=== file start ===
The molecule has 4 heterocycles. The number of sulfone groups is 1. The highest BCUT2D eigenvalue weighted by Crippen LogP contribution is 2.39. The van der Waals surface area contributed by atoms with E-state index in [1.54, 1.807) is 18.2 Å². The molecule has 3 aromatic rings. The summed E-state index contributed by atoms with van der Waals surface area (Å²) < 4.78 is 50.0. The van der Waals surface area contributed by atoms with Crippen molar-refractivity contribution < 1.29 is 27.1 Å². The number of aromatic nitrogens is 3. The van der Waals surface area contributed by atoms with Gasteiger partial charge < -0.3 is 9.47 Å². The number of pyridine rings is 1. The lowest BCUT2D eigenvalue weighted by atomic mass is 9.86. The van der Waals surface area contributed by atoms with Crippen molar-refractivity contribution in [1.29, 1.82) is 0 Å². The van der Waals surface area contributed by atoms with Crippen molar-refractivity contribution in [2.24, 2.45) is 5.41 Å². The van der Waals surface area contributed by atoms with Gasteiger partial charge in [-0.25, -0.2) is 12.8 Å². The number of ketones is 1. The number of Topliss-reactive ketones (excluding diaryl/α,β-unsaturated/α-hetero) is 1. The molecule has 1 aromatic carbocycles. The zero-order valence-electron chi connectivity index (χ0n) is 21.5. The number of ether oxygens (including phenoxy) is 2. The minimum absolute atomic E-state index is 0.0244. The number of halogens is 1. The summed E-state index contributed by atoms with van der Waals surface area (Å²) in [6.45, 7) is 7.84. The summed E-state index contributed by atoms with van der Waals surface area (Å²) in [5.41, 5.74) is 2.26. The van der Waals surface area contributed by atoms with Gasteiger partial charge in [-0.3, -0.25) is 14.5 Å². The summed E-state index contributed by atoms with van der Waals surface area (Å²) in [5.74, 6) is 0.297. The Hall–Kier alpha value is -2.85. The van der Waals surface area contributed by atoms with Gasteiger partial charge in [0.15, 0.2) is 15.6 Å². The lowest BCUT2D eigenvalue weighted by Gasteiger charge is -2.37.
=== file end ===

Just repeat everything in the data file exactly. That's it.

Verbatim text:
The molecule has 4 heterocycles. The number of sulfone groups is 1. The highest BCUT2D eigenvalue weighted by Crippen LogP contribution is 2.39. The van der Waals surface area contributed by atoms with E-state index in [1.54, 1.807) is 18.2 Å². The molecule has 3 aromatic rings. The summed E-state index contributed by atoms with van der Waals surface area (Å²) < 4.78 is 50.0. The van der Waals surface area contributed by atoms with Crippen molar-refractivity contribution < 1.29 is 27.1 Å². The number of aromatic nitrogens is 3. The van der Waals surface area contributed by atoms with Gasteiger partial charge < -0.3 is 9.47 Å². The number of pyridine rings is 1. The lowest BCUT2D eigenvalue weighted by atomic mass is 9.86. The van der Waals surface area contributed by atoms with Crippen molar-refractivity contribution in [1.29, 1.82) is 0 Å². The van der Waals surface area contributed by atoms with Crippen molar-refractivity contribution in [2.24, 2.45) is 5.41 Å². The van der Waals surface area contributed by atoms with Gasteiger partial charge in [-0.25, -0.2) is 12.8 Å². The number of ketones is 1. The number of Topliss-reactive ketones (excluding diaryl/α,β-unsaturated/α-hetero) is 1. The molecule has 1 aromatic carbocycles. The zero-order valence-electron chi connectivity index (χ0n) is 21.5. The number of ether oxygens (including phenoxy) is 2. The minimum absolute atomic E-state index is 0.0244. The number of halogens is 1. The summed E-state index contributed by atoms with van der Waals surface area (Å²) in [6.45, 7) is 7.84. The summed E-state index contributed by atoms with van der Waals surface area (Å²) in [5.41, 5.74) is 2.26. The van der Waals surface area contributed by atoms with Gasteiger partial charge in [-0.3, -0.25) is 14.5 Å². The summed E-state index contributed by atoms with van der Waals surface area (Å²) in [5.74, 6) is 0.297. The Hall–Kier alpha value is -2.85. The van der Waals surface area contributed by atoms with Gasteiger partial charge in [0.15, 0.2) is 15.6 Å². The lowest BCUT2D eigenvalue weighted by Gasteiger charge is -2.37.